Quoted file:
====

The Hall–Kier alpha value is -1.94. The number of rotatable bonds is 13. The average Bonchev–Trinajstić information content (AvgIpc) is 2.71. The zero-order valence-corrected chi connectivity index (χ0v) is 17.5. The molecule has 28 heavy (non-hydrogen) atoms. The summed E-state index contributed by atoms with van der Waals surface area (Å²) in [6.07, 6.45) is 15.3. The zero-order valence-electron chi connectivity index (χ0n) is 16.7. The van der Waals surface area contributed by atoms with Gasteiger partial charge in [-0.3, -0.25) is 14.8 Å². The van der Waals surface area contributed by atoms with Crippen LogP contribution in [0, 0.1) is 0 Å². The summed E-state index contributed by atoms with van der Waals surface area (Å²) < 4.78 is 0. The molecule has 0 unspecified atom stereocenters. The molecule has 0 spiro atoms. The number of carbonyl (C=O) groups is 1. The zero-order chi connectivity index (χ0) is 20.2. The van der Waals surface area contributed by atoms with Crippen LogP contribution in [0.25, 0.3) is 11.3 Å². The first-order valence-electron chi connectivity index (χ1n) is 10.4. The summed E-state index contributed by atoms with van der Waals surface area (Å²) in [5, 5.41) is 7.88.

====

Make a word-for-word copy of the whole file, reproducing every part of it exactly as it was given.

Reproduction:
The Hall–Kier alpha value is -1.94. The number of rotatable bonds is 13. The average Bonchev–Trinajstić information content (AvgIpc) is 2.71. The zero-order valence-corrected chi connectivity index (χ0v) is 17.5. The molecule has 28 heavy (non-hydrogen) atoms. The summed E-state index contributed by atoms with van der Waals surface area (Å²) in [6.07, 6.45) is 15.3. The zero-order valence-electron chi connectivity index (χ0n) is 16.7. The van der Waals surface area contributed by atoms with Gasteiger partial charge in [-0.3, -0.25) is 14.8 Å². The van der Waals surface area contributed by atoms with Crippen LogP contribution in [0, 0.1) is 0 Å². The summed E-state index contributed by atoms with van der Waals surface area (Å²) < 4.78 is 0. The molecule has 0 unspecified atom stereocenters. The molecule has 0 spiro atoms. The number of carbonyl (C=O) groups is 1. The zero-order chi connectivity index (χ0) is 20.2. The van der Waals surface area contributed by atoms with Crippen LogP contribution in [0.25, 0.3) is 11.3 Å². The first-order valence-electron chi connectivity index (χ1n) is 10.4. The summed E-state index contributed by atoms with van der Waals surface area (Å²) in [5, 5.41) is 7.88.